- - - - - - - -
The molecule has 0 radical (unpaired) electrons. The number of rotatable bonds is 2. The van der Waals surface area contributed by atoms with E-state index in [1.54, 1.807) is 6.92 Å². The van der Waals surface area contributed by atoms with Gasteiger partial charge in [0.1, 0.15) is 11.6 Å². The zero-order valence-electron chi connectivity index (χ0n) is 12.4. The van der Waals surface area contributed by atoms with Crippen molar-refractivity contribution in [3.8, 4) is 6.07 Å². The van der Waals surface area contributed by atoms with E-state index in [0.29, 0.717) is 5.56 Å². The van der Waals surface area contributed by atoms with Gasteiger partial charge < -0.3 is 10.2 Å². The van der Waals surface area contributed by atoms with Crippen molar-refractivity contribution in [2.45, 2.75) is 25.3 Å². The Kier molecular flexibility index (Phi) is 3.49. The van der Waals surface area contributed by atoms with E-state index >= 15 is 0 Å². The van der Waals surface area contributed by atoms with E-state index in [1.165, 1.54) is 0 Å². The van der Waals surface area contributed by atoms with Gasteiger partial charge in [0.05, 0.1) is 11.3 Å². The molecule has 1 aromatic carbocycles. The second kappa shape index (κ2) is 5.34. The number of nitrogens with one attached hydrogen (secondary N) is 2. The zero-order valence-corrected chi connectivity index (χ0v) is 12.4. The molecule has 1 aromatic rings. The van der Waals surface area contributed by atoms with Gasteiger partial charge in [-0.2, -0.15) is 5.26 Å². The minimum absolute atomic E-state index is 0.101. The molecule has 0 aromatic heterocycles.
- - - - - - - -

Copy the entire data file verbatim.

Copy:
The molecule has 0 radical (unpaired) electrons. The number of rotatable bonds is 2. The van der Waals surface area contributed by atoms with E-state index in [1.54, 1.807) is 6.92 Å². The van der Waals surface area contributed by atoms with Gasteiger partial charge in [0.1, 0.15) is 11.6 Å². The zero-order valence-electron chi connectivity index (χ0n) is 12.4. The van der Waals surface area contributed by atoms with Crippen molar-refractivity contribution in [3.8, 4) is 6.07 Å². The van der Waals surface area contributed by atoms with E-state index in [0.29, 0.717) is 5.56 Å². The van der Waals surface area contributed by atoms with Gasteiger partial charge < -0.3 is 10.2 Å². The van der Waals surface area contributed by atoms with Crippen molar-refractivity contribution in [2.45, 2.75) is 25.3 Å². The Kier molecular flexibility index (Phi) is 3.49. The van der Waals surface area contributed by atoms with E-state index >= 15 is 0 Å². The van der Waals surface area contributed by atoms with E-state index in [1.165, 1.54) is 0 Å². The van der Waals surface area contributed by atoms with Gasteiger partial charge in [0.05, 0.1) is 11.3 Å². The molecule has 1 aromatic carbocycles. The second kappa shape index (κ2) is 5.34. The number of nitrogens with one attached hydrogen (secondary N) is 2. The zero-order valence-corrected chi connectivity index (χ0v) is 12.4. The molecule has 1 aromatic rings. The van der Waals surface area contributed by atoms with Gasteiger partial charge in [-0.2, -0.15) is 5.26 Å². The minimum absolute atomic E-state index is 0.101. The molecule has 0 aromatic heterocycles.